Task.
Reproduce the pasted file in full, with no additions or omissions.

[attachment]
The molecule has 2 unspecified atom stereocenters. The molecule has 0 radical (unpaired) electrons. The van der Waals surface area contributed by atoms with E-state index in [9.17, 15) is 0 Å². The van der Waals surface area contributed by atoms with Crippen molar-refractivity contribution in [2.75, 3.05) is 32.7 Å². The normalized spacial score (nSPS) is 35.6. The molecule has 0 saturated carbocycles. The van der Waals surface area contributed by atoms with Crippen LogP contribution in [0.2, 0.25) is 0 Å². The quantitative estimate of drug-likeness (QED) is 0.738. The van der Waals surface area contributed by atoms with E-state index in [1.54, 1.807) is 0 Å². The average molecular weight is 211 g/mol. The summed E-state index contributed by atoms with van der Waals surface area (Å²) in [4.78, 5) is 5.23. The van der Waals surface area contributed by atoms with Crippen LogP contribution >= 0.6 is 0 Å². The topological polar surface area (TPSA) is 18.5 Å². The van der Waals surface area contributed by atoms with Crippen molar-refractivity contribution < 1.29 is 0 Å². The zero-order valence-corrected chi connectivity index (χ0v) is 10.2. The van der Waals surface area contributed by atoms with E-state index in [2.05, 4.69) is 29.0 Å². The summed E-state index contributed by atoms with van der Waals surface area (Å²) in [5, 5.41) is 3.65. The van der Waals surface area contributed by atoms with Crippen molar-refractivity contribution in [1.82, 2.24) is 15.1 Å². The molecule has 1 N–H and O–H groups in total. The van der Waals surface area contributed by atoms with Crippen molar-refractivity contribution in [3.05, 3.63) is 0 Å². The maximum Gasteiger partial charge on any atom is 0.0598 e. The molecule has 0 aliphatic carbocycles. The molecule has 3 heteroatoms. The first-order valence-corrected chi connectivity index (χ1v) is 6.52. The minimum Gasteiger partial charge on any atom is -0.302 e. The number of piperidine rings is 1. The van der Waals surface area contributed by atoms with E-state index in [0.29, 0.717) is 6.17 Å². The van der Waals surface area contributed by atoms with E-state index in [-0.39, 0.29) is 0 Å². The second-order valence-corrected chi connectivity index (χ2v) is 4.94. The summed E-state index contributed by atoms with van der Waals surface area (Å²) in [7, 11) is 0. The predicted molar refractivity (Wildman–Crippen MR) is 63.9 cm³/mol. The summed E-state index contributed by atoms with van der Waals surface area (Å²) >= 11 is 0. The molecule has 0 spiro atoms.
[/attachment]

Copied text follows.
The molecule has 2 unspecified atom stereocenters. The molecule has 0 radical (unpaired) electrons. The van der Waals surface area contributed by atoms with E-state index in [9.17, 15) is 0 Å². The van der Waals surface area contributed by atoms with Crippen molar-refractivity contribution in [2.75, 3.05) is 32.7 Å². The normalized spacial score (nSPS) is 35.6. The molecule has 0 saturated carbocycles. The van der Waals surface area contributed by atoms with Crippen LogP contribution in [0.2, 0.25) is 0 Å². The quantitative estimate of drug-likeness (QED) is 0.738. The van der Waals surface area contributed by atoms with E-state index in [1.54, 1.807) is 0 Å². The average molecular weight is 211 g/mol. The summed E-state index contributed by atoms with van der Waals surface area (Å²) in [4.78, 5) is 5.23. The van der Waals surface area contributed by atoms with Crippen LogP contribution >= 0.6 is 0 Å². The topological polar surface area (TPSA) is 18.5 Å². The van der Waals surface area contributed by atoms with Crippen molar-refractivity contribution < 1.29 is 0 Å². The zero-order valence-corrected chi connectivity index (χ0v) is 10.2. The van der Waals surface area contributed by atoms with E-state index in [2.05, 4.69) is 29.0 Å². The summed E-state index contributed by atoms with van der Waals surface area (Å²) in [5, 5.41) is 3.65. The van der Waals surface area contributed by atoms with Crippen molar-refractivity contribution in [1.82, 2.24) is 15.1 Å². The molecule has 1 N–H and O–H groups in total. The van der Waals surface area contributed by atoms with Crippen molar-refractivity contribution in [3.05, 3.63) is 0 Å². The maximum Gasteiger partial charge on any atom is 0.0598 e. The molecule has 0 aliphatic carbocycles. The molecule has 3 heteroatoms. The first-order valence-corrected chi connectivity index (χ1v) is 6.52. The minimum Gasteiger partial charge on any atom is -0.302 e. The number of piperidine rings is 1. The van der Waals surface area contributed by atoms with E-state index in [0.29, 0.717) is 6.17 Å². The van der Waals surface area contributed by atoms with E-state index in [-0.39, 0.29) is 0 Å². The second-order valence-corrected chi connectivity index (χ2v) is 4.94. The summed E-state index contributed by atoms with van der Waals surface area (Å²) in [7, 11) is 0. The predicted molar refractivity (Wildman–Crippen MR) is 63.9 cm³/mol. The summed E-state index contributed by atoms with van der Waals surface area (Å²) >= 11 is 0. The molecule has 0 spiro atoms.